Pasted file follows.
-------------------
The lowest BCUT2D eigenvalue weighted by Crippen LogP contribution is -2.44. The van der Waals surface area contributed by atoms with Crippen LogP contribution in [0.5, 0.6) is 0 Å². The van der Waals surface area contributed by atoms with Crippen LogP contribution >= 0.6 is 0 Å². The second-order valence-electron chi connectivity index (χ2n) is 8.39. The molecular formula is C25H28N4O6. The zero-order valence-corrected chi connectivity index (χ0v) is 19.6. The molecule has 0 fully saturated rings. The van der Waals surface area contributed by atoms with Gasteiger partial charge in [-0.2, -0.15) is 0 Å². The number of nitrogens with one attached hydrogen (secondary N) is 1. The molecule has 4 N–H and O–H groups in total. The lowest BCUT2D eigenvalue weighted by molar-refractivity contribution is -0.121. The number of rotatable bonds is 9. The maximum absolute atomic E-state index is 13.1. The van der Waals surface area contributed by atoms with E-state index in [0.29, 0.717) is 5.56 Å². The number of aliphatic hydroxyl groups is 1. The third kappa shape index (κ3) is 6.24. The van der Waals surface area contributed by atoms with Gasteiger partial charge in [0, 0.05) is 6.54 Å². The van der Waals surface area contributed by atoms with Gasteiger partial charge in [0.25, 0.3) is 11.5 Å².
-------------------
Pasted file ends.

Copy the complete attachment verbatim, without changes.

The lowest BCUT2D eigenvalue weighted by Crippen LogP contribution is -2.44. The van der Waals surface area contributed by atoms with Crippen LogP contribution in [0.5, 0.6) is 0 Å². The van der Waals surface area contributed by atoms with Crippen LogP contribution >= 0.6 is 0 Å². The second-order valence-electron chi connectivity index (χ2n) is 8.39. The molecular formula is C25H28N4O6. The zero-order valence-corrected chi connectivity index (χ0v) is 19.6. The molecule has 0 fully saturated rings. The van der Waals surface area contributed by atoms with Gasteiger partial charge in [-0.2, -0.15) is 0 Å². The number of nitrogens with one attached hydrogen (secondary N) is 1. The molecule has 4 N–H and O–H groups in total. The lowest BCUT2D eigenvalue weighted by molar-refractivity contribution is -0.121. The number of rotatable bonds is 9. The maximum absolute atomic E-state index is 13.1. The van der Waals surface area contributed by atoms with E-state index in [0.29, 0.717) is 5.56 Å². The number of aliphatic hydroxyl groups is 1. The third kappa shape index (κ3) is 6.24. The van der Waals surface area contributed by atoms with Gasteiger partial charge in [0, 0.05) is 6.54 Å². The van der Waals surface area contributed by atoms with Gasteiger partial charge in [0.25, 0.3) is 11.5 Å².